UVA Health System Blog

Stories about the patients, staff and services of UVA


Maternity Monday: Sleep Schedules for Moms and Babies

On June 29, 2015 | At 10:37 am

Giving birth puts your body through a lot of trauma, and the baby has gone through an ordeal as well. Your body needs to relax! It may go without saying, but don’t make big plans in the days and weeks following baby’s arrival. Sleep is a priority! Visitors may come and go, but it’s OK to tell people it’s time to relax and ask them to come back another time.

Mommy and Baby Need Sleep

The new baby needs a lot of sleep, anywhere between 16 to 20 hours per day, says pediatrician Heather Quillian, MD. The baby’s sleep schedule will be disjointed and erratic, and you may not be able to predict when the baby will sleep. Your baby will only be comfortably awake for an hour or two at a time.

preconception, pregnancy and childbirth

Join us as we journey through preconception, pregnancy, childbirth and beyond in a series we call Maternity Monday.

Baby will let you know when they are sleepy. Watch for certain signs:

  • Yawning
  • Rubbing eyes
  • Fussing
  • Acting fidgety

Don’t be alarmed if baby sleeps for more than a few hours at a time, but remember your baby will need to eat every several hours, Quillian says, don’t allow or expect your new baby to sleep a full nights sleep (8 hours or more). If this is the baby’s sleeping habit, consult your pediatrician.

Mommy needs sleep, too. Doctors recommend lying down and resting every time baby sleeps, even if you don’t fall asleep. Your body has gone through a lot and needs time to recover. Pregnancy prepares you for a lack of sleep, Quillian points out. It’s rare to sleep through the night at nine months pregnant, and in the first months of baby’s life, mommy and daddy shouldn’t expect a full night’s sleep either.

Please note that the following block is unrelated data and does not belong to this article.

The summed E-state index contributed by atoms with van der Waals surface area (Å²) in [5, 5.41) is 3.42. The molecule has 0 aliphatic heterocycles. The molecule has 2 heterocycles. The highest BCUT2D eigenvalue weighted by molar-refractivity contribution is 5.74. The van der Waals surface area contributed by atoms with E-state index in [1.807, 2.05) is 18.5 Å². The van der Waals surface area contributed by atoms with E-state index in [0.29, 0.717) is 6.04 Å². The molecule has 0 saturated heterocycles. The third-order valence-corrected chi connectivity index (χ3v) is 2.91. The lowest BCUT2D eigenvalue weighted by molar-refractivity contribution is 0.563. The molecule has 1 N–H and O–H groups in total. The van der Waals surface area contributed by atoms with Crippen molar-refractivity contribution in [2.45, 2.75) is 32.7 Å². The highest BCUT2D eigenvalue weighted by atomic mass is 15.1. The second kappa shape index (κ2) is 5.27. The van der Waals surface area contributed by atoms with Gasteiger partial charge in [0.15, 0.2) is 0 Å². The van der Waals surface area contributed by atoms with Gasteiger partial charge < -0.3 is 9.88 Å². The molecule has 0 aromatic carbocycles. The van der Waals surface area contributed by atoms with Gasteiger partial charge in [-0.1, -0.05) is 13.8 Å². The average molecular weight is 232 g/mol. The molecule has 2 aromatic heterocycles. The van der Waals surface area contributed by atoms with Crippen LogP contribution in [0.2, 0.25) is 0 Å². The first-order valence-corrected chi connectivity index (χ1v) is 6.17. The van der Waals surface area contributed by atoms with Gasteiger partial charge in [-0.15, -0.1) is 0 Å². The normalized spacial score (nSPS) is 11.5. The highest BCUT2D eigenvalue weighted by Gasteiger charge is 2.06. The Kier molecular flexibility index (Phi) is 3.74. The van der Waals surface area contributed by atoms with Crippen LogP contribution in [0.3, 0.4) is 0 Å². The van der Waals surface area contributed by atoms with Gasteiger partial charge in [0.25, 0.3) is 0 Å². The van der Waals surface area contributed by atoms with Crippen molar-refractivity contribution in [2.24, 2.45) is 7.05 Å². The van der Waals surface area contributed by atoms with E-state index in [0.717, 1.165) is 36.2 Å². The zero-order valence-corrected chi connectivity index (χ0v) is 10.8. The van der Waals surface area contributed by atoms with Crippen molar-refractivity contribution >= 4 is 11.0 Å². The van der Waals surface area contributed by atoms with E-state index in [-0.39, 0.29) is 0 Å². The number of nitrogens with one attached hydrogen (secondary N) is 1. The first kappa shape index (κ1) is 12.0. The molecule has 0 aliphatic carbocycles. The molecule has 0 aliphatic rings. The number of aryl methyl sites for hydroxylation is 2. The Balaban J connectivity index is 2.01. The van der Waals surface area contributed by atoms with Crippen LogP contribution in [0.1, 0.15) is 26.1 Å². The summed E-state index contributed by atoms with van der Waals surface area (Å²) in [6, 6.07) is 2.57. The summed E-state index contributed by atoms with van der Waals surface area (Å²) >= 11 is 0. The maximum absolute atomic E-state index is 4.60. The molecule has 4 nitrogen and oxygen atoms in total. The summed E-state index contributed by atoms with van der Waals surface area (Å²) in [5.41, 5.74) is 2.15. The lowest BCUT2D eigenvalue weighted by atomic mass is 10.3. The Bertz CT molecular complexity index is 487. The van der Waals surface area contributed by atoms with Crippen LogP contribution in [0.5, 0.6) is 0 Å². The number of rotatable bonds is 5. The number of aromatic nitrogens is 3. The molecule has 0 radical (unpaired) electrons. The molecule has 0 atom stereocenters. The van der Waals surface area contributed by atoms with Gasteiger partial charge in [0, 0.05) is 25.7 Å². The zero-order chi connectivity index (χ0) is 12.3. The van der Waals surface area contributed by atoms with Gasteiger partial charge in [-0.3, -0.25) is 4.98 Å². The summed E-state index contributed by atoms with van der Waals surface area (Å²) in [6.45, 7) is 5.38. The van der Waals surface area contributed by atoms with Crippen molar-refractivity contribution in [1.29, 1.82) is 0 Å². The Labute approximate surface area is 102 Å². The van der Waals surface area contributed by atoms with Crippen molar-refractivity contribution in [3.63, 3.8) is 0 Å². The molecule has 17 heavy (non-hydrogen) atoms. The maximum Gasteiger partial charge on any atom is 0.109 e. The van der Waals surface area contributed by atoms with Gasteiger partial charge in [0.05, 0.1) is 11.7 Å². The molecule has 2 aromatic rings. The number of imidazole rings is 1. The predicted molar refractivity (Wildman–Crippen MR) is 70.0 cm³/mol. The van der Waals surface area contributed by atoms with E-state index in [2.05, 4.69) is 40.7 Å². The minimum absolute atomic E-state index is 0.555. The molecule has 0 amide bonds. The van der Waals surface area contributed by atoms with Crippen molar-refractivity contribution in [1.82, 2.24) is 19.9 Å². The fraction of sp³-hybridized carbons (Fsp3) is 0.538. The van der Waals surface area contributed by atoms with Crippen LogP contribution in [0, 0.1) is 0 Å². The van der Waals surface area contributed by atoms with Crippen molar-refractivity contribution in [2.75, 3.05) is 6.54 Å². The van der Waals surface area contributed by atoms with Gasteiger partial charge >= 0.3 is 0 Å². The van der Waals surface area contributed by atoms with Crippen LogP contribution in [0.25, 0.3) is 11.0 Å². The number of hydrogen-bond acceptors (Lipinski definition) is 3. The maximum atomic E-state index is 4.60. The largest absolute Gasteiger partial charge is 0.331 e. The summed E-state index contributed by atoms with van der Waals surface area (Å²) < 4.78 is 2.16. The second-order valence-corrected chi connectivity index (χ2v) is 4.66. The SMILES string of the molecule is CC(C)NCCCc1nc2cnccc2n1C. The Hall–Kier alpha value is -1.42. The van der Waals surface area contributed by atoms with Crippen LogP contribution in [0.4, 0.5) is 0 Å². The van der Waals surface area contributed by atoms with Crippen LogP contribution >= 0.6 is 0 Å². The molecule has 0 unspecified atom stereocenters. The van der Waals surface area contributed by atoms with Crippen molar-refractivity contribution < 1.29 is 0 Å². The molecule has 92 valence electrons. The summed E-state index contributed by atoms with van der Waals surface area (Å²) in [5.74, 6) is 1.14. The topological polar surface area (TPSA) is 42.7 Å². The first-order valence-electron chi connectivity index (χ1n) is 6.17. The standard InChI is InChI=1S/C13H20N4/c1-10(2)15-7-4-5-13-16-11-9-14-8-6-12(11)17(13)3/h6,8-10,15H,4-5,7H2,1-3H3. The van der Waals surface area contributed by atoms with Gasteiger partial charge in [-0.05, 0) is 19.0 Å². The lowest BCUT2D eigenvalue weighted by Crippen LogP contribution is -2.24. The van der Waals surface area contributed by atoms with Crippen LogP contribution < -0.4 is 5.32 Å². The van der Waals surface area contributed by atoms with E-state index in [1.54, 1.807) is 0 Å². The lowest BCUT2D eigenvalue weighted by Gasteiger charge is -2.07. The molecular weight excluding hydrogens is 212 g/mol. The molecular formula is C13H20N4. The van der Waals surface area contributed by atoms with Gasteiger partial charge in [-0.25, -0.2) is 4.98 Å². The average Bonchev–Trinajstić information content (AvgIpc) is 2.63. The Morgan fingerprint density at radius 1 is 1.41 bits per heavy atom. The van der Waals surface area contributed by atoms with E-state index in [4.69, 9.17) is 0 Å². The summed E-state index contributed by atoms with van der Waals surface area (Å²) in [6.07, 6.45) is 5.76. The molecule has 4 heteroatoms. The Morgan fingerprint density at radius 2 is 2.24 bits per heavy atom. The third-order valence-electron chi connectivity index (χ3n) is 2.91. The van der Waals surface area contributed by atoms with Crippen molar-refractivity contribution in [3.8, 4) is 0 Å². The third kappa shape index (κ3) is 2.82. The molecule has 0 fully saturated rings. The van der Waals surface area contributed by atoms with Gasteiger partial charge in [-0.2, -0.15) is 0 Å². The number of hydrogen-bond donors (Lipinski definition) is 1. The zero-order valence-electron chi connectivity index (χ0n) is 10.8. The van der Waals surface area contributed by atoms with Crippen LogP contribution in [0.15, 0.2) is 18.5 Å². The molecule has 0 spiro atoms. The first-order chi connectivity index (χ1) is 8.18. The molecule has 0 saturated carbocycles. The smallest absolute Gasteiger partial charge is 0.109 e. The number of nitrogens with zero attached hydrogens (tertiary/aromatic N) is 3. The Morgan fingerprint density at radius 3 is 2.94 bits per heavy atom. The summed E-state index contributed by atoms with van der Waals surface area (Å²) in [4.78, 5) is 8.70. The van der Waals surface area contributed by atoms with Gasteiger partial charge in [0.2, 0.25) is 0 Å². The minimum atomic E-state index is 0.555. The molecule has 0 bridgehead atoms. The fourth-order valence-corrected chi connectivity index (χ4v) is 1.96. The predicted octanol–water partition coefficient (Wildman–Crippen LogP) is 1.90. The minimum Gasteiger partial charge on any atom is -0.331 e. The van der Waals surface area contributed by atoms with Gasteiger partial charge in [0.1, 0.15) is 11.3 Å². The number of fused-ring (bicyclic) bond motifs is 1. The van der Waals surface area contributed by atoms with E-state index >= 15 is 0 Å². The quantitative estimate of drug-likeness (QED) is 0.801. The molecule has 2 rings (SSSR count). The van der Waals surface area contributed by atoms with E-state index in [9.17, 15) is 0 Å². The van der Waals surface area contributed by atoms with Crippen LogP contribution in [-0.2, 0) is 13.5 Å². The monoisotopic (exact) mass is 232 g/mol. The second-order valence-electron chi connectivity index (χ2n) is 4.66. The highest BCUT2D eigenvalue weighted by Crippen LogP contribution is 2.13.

Getting on a Sleep Schedule

Quillian admits it’s hard to get baby on a sleep schedule until about four months of age. A new baby doesn’t really understand the concept of daytime and nighttime, just that they feel tired and want to sleep. Don’t try to keep baby awake through the daylight hours to ensure they sleep longer at night. It won’t work and you will likely have a fussy baby.

A baby's crib or bassinet should have absolutely nothing in it. "Make it boring," says Dr. Quillian

A baby’s crib or bassinet should have absolutely nothing in it. “Make it boring,” says Dr. Quillian

During the early days and weeks, be sure to cuddle and snuggle your baby as much as you can. “There is no such thing as too much spoiling,” says Quillian. Baby loves to be held and needs the human interaction. The snuggling will help baby feel comforted and will promote sleep.

Baby may sleep as long as four hours at a time, but it may not be at night. It’s easier to adjust our schedule than to try to adjust theirs.

If you try to implement a sleep schedule too early, you may feel like you’re spinning your wheels, and, in fact, even at four months old, baby may not catch on. After a few months though, you can start a routine that implies to baby that it’s nighttime and time to sleep:

  • Keep your household at a manageable noise level during the day and quieter at night.
  • Turn the lights down low at nighttime.
  • Change baby into pajamas.

Remember, sleep promotes sleep, and babies may not learn how to sleep on a schedule if left to do their own thing. Do not leave them to their own devices, Quillian warns. With help from parents they will learn slowly over time that nighttime is sleep time. Getting a baby into a good sleep pattern can take some work, but it is worth it, Quillian advises. A good night’s sleep benefits everyone.